Babylon (Tunisia 2012) by Ismael, Youssef Chebbi and Ala Eddine Slim, who consider themselves a film-collective under construction, is a three-week long observation of the temporary UNHCR refugee camp in Choucha, located in the desert near the Tunisian-Libyan border. Immediately after the start of the uprisings in Libya in February 2011, the Choucha camp provided refuge for up to a million African and South East Asian guest workers. The calm and composed tenor of the film creates a captivating contrast to the hysterical state of affairs at the camp and observes in great detail how its structures – whether political, cultural, economic, or religious –emerged in this community formed out of crisis. The movie-going public is offered nothing in the way of orientation. Neither time nor location are mentioned, and dialogue remains untranslated.
Tahani Rached has worked for forty years as a documentary filmmaker. Her film, A Deep Long Breath (Egypt 2012), has not received much attention. The Lebanese newspaper Al-Akhbar found the film horribly banal and conventional. The significance of this work might someday be appreciated precisely for these qualities. Rached's film features the family of her soundman in the months following Mubarak's resignation. She captures on film family get-togethers and discussions, ranging from informal to the political. At the heart of the film are the scenes of her colleague's parents. With their amassed life experience, they can contextualise the upheavals in a far different manner than the mostly young protesters, who were filmed and interviewed in early 2011 during the 18 days of the kettled sit-in at Tahrir Square. As the shooting of Rached's film took place in a comparatively unperturbed setting, she could attempt to recognize fractures and continuity in everyday life and try to place these in context. These connections will be important in retrospect, as they provide an understanding of the whole situation, while the images of mass demonstrations serve to emphasise a sense of euphoria.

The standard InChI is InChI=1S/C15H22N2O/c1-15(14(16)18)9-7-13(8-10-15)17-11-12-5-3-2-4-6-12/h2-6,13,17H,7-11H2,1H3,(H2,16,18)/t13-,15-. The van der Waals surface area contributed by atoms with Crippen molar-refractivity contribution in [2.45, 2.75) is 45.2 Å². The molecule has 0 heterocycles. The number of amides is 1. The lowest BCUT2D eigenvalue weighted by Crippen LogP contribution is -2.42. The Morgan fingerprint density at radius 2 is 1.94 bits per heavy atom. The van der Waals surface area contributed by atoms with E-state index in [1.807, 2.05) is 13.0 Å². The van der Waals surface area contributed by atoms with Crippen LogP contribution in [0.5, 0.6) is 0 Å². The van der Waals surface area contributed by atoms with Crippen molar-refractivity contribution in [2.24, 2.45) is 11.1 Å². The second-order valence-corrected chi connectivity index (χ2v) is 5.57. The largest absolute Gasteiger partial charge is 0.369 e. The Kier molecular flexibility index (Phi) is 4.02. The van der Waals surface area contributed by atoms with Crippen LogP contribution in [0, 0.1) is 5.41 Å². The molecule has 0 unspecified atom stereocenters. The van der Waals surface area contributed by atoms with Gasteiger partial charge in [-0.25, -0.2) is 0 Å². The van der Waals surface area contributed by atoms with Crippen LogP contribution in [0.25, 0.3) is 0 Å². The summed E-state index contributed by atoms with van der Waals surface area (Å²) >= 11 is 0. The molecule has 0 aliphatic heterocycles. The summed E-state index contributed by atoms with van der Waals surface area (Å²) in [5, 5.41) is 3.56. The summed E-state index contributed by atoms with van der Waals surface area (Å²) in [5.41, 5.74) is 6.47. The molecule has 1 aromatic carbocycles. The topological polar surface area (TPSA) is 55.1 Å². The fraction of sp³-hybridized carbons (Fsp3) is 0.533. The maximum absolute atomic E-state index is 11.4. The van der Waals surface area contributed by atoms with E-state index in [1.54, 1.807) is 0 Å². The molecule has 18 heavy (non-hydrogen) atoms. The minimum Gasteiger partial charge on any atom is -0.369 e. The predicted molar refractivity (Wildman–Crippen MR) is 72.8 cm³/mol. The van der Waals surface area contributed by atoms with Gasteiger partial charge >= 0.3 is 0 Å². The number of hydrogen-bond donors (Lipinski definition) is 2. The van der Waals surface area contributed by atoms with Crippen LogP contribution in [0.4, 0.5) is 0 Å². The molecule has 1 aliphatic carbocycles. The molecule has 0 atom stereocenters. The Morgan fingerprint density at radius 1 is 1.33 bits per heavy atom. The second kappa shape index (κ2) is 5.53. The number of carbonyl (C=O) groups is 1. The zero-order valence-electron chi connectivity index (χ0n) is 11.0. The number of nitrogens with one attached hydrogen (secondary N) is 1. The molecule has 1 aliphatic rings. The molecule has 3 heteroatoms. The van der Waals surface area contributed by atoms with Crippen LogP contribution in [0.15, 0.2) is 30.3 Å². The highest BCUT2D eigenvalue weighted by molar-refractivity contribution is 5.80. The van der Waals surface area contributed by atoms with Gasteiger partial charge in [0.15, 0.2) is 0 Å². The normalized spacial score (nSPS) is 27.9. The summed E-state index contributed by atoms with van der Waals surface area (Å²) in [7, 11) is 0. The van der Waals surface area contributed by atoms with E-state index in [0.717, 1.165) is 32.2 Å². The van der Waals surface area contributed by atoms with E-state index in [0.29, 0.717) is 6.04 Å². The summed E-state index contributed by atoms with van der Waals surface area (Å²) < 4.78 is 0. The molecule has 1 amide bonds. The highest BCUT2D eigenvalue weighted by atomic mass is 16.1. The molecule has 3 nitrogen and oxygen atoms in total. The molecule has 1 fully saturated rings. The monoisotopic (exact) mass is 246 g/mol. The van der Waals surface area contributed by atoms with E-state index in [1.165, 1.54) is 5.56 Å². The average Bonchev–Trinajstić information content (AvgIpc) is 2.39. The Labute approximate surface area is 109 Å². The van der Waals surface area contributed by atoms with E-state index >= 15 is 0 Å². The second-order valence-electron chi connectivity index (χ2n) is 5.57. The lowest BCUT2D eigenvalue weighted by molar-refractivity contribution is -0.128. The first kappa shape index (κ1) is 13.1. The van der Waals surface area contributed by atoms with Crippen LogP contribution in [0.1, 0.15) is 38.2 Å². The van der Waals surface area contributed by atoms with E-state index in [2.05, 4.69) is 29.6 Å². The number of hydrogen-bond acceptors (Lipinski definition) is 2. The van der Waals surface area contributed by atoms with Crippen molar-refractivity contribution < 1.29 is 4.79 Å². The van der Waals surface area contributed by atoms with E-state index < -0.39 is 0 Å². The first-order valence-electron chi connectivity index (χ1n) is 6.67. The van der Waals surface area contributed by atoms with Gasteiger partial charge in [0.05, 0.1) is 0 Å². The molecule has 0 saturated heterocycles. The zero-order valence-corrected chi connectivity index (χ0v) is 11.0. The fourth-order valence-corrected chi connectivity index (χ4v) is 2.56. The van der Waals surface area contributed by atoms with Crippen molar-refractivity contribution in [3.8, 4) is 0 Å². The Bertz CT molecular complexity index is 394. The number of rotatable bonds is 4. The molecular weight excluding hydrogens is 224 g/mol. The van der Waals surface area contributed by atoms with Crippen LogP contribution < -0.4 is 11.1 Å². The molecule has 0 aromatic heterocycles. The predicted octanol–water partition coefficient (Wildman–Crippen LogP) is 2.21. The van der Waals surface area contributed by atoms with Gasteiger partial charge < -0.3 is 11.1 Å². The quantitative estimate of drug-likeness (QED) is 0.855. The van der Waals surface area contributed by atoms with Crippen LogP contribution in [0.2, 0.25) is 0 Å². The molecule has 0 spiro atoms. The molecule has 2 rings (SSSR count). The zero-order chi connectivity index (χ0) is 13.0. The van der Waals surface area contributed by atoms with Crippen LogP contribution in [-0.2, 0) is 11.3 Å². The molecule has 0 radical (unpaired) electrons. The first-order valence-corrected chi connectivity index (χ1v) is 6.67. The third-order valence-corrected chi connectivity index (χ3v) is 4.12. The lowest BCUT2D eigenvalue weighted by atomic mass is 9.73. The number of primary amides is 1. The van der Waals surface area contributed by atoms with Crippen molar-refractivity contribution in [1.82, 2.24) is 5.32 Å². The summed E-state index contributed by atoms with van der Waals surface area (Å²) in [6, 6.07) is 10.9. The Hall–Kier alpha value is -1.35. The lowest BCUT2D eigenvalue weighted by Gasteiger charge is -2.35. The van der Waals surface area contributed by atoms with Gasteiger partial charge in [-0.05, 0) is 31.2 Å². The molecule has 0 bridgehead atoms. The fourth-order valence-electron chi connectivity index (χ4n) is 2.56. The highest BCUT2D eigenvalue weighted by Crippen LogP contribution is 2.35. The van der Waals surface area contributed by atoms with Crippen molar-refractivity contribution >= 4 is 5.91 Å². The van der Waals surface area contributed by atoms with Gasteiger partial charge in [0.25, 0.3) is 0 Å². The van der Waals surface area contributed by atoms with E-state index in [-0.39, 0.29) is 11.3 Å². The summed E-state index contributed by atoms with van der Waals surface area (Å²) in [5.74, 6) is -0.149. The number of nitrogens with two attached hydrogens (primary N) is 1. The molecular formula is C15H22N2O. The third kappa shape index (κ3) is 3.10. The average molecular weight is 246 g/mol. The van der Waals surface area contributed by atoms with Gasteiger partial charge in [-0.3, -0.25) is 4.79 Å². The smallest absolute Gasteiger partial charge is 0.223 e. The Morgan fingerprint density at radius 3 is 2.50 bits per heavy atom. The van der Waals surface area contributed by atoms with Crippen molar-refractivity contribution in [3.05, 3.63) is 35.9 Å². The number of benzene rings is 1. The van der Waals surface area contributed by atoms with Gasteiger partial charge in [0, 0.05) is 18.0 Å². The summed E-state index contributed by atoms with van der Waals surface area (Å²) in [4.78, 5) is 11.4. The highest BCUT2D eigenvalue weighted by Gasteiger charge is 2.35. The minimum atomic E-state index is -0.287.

On the Road to Downtown (Egypt 2011) is a portrait of a Cairo city district in which many intellectuals live and work. Tahrir Square lies right at its centre. Featuring six individuals and the local architecture, the film depicts the history of and everyday life in this district. Sherif Elbendary had planned the film before the start of the uprising and ended up postponing the filming, which had been scheduled for the end of January 2011.
Elbendary did not fundamentally alter the concept of his film, yet of course he allows room to depict how and where the protests intrude into the everyday lives of his characters. A detailed observation of locations, their history, and their influence on the here and now characterize the vast majority of Egyptian documentary films made in recent years. The trend began with the political upheavals following the controversial presidential elections in 2005 and can be seen as part of a process of stocktaking and re-appropriating one's own culture after years of suppression.
© Goethe Institut / Qantara.de 2013
Translated from the German by John Bergeron
Editor: Lewis Gropp/Qantara.de